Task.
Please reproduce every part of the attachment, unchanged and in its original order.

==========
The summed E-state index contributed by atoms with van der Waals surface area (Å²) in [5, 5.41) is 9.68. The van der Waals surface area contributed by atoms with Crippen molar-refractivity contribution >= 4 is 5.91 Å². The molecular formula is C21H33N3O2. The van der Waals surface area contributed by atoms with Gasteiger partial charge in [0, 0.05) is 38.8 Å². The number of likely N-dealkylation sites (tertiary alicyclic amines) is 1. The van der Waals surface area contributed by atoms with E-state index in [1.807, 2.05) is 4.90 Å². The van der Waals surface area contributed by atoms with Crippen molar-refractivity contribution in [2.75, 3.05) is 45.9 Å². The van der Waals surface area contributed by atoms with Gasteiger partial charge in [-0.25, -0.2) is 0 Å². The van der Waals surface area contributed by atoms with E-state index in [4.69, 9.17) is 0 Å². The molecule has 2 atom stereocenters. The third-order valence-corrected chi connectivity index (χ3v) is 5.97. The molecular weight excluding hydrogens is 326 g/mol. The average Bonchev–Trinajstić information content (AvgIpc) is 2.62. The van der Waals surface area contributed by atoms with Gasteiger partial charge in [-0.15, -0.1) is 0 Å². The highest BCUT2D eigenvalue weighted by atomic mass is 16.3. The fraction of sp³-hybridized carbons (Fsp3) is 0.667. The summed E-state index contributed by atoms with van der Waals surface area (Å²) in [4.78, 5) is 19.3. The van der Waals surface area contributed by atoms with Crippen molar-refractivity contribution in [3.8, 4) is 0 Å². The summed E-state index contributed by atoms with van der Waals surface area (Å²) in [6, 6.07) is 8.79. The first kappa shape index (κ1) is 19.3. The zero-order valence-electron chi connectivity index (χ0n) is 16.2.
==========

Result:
The summed E-state index contributed by atoms with van der Waals surface area (Å²) in [5, 5.41) is 9.68. The van der Waals surface area contributed by atoms with Crippen molar-refractivity contribution >= 4 is 5.91 Å². The molecular formula is C21H33N3O2. The van der Waals surface area contributed by atoms with Gasteiger partial charge in [0, 0.05) is 38.8 Å². The number of likely N-dealkylation sites (tertiary alicyclic amines) is 1. The van der Waals surface area contributed by atoms with E-state index in [1.807, 2.05) is 4.90 Å². The van der Waals surface area contributed by atoms with Crippen molar-refractivity contribution in [2.75, 3.05) is 45.9 Å². The van der Waals surface area contributed by atoms with Gasteiger partial charge in [-0.25, -0.2) is 0 Å². The van der Waals surface area contributed by atoms with E-state index in [4.69, 9.17) is 0 Å². The molecule has 2 atom stereocenters. The third-order valence-corrected chi connectivity index (χ3v) is 5.97. The molecular weight excluding hydrogens is 326 g/mol. The average Bonchev–Trinajstić information content (AvgIpc) is 2.62. The van der Waals surface area contributed by atoms with Gasteiger partial charge in [-0.15, -0.1) is 0 Å². The highest BCUT2D eigenvalue weighted by atomic mass is 16.3. The fraction of sp³-hybridized carbons (Fsp3) is 0.667. The summed E-state index contributed by atoms with van der Waals surface area (Å²) in [4.78, 5) is 19.3. The van der Waals surface area contributed by atoms with Crippen molar-refractivity contribution in [3.8, 4) is 0 Å². The summed E-state index contributed by atoms with van der Waals surface area (Å²) in [6, 6.07) is 8.79. The first kappa shape index (κ1) is 19.3. The zero-order valence-electron chi connectivity index (χ0n) is 16.2.